Our results lay the groundwork to examine whether prolonged abstinence may reverse the neurocognitive impairments associated with cocaine dependence. The recovered group in our study met full diagnostic criteria for past cocaine dependence in sustained full remission, with a mean of nearly 14 years of regular cocaine use. They demonstrated no neurocognitive impairments relative to drug naïve participants and were equally likely to adhere to their HAART regimens. Evidence from HIV-negative samples supports the idea that drug- induced neurocognitive impairments can be reversed. In a study of twins with and without a history of heavy psychostimulant use, after 1 year of abstinence, deficits were evident only on motor skills; there were no differences in verbal learning, visuospatial construction, or executive function (Toomey et al., 2003). Another study found no difference between cocaine users who were abstinent for 1 month and controls on verbal memory, visuospatial construction, processing speed, verbal fluency, and executive function (Bolla, Rothman, & Cadet, 1999). A third study of veterans entering a 3-week substance abuse treatment program found significant improvements in memory, attention, motor skills, and executive function, but not in visuospatial construction or language (Schrimsher & Parker, 2008). Longitudinal studies that measure changes in neurocognitive functioning over the course of treatment and longer-term recovery (> 1 year) in HIV patients are needed to establish causality.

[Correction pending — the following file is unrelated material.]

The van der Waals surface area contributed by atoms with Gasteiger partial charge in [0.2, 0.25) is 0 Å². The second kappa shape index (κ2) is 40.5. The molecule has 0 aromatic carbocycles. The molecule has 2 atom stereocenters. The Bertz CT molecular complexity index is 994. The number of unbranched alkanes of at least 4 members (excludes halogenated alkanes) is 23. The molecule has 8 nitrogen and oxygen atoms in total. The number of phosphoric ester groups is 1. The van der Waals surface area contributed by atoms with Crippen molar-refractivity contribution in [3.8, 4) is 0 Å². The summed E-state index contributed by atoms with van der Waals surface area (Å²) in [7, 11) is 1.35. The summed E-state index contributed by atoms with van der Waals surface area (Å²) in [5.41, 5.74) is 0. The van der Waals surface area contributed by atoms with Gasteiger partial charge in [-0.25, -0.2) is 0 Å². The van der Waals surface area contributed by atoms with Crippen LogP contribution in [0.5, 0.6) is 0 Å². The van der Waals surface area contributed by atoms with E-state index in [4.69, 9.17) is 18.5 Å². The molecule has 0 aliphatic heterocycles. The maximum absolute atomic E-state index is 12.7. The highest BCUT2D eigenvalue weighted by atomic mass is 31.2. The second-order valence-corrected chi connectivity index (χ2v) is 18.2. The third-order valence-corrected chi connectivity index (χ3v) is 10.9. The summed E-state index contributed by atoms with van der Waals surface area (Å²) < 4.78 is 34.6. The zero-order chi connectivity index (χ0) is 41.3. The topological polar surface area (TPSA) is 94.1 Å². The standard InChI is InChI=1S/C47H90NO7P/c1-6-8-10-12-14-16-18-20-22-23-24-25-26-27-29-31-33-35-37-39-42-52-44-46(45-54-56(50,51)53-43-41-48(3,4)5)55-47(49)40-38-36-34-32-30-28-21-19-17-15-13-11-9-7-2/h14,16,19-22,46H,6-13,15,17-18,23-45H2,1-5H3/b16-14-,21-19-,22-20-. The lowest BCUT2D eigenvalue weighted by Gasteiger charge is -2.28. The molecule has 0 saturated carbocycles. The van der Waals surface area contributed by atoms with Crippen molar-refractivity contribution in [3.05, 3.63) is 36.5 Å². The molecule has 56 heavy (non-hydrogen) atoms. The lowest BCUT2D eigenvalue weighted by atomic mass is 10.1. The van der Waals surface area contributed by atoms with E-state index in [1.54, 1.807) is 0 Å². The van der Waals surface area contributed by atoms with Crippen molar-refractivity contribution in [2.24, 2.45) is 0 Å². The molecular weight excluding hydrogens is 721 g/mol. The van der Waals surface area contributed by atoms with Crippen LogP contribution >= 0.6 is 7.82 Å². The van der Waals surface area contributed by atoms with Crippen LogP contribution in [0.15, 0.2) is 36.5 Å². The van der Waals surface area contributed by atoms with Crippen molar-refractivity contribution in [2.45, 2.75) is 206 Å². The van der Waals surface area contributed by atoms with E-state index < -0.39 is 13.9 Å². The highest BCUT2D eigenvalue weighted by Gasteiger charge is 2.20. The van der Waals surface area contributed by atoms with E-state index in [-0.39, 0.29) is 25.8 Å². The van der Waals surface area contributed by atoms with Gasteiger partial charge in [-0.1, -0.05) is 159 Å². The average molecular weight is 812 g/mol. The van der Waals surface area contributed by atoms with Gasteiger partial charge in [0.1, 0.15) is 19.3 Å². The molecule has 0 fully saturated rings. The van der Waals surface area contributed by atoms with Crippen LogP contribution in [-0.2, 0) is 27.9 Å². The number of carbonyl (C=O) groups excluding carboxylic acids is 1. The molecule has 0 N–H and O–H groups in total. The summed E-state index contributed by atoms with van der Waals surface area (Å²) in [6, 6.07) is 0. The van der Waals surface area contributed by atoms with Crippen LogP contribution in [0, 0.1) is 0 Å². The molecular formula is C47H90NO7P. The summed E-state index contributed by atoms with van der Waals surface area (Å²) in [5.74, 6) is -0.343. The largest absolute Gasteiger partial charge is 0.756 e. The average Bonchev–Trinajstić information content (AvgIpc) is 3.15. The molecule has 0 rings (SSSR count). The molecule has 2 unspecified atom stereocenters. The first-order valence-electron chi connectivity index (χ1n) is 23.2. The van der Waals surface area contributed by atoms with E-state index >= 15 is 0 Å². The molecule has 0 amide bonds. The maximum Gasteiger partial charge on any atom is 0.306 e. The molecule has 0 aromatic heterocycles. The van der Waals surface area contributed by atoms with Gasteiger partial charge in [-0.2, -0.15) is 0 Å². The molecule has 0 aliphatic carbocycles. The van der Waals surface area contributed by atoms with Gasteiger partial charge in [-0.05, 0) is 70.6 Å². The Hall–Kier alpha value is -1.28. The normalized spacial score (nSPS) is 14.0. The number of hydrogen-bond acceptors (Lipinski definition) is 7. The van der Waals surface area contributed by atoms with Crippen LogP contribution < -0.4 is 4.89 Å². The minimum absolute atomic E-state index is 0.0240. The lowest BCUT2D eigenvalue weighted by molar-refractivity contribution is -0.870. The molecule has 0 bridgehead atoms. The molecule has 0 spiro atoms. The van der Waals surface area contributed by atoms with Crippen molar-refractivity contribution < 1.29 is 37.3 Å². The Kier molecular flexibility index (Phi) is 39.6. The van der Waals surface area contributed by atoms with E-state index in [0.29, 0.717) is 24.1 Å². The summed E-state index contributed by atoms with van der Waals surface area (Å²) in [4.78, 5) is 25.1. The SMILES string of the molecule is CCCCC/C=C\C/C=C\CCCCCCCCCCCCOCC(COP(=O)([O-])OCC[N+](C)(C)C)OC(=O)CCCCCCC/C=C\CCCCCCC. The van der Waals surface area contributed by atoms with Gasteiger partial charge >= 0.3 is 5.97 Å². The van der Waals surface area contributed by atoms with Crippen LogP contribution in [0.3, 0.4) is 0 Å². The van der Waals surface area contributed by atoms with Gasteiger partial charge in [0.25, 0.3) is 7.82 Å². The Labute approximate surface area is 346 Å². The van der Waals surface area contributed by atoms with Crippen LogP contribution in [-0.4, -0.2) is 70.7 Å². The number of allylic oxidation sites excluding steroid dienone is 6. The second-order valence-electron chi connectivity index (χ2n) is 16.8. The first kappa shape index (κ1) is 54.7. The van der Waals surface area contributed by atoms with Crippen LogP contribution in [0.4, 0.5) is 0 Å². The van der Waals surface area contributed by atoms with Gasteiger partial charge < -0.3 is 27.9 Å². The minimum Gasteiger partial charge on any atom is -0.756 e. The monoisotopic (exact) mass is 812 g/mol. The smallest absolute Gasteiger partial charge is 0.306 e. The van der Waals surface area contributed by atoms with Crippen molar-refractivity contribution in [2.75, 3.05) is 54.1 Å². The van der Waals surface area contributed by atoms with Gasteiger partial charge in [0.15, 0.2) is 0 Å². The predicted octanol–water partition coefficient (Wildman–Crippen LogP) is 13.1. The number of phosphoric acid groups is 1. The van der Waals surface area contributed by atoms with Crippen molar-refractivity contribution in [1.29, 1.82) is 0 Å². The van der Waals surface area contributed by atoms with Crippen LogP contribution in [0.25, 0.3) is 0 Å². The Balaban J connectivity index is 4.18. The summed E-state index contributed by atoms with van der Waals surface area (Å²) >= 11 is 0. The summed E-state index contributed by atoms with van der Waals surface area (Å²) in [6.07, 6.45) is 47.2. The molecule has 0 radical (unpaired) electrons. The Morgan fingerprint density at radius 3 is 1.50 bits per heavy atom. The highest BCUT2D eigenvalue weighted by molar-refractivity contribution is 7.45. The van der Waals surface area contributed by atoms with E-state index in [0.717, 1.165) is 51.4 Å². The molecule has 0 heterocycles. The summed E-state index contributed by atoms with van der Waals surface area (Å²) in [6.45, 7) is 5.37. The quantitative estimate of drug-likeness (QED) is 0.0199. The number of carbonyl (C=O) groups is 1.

As expected, active cocaine users reported poorer HAART adherence compared to non users. Specifically, 64% of active cocaine users missed at least one dose in the past month compared to only 26% of non drug users. Our results support the hypothesis that neurocognitive impairments associated with cocaine dependence partially explain the higher rates of non-adherence in cocaine users. Cognitive remediation strategies may be helpful for improving medication adherence among HIV-positive cocaine users. However, given that neurocognitive functioning only partially mediated the relationship between cocaine dependence and medication adherence, further research is needed to identify additional mediators that may be amenable to intervention. For example, disruptions in sleep and eating patterns, increased environmental instability, and a generally chaotic lifestyle may lead to poor adherence among psychostimulant users (Reback, Larkins, & Shoptaw, 2003; Tucker et al., 2004). Furthermore, many of the active cocaine users also abuse alcohol and marijuana, which may further impair neurocognitive functioning and ability to adhere to HIV medications. Ultimately, treatment for cocaine dependence and additional co-occurring substance use disorders may be critical for improving HIV clinical outcomes.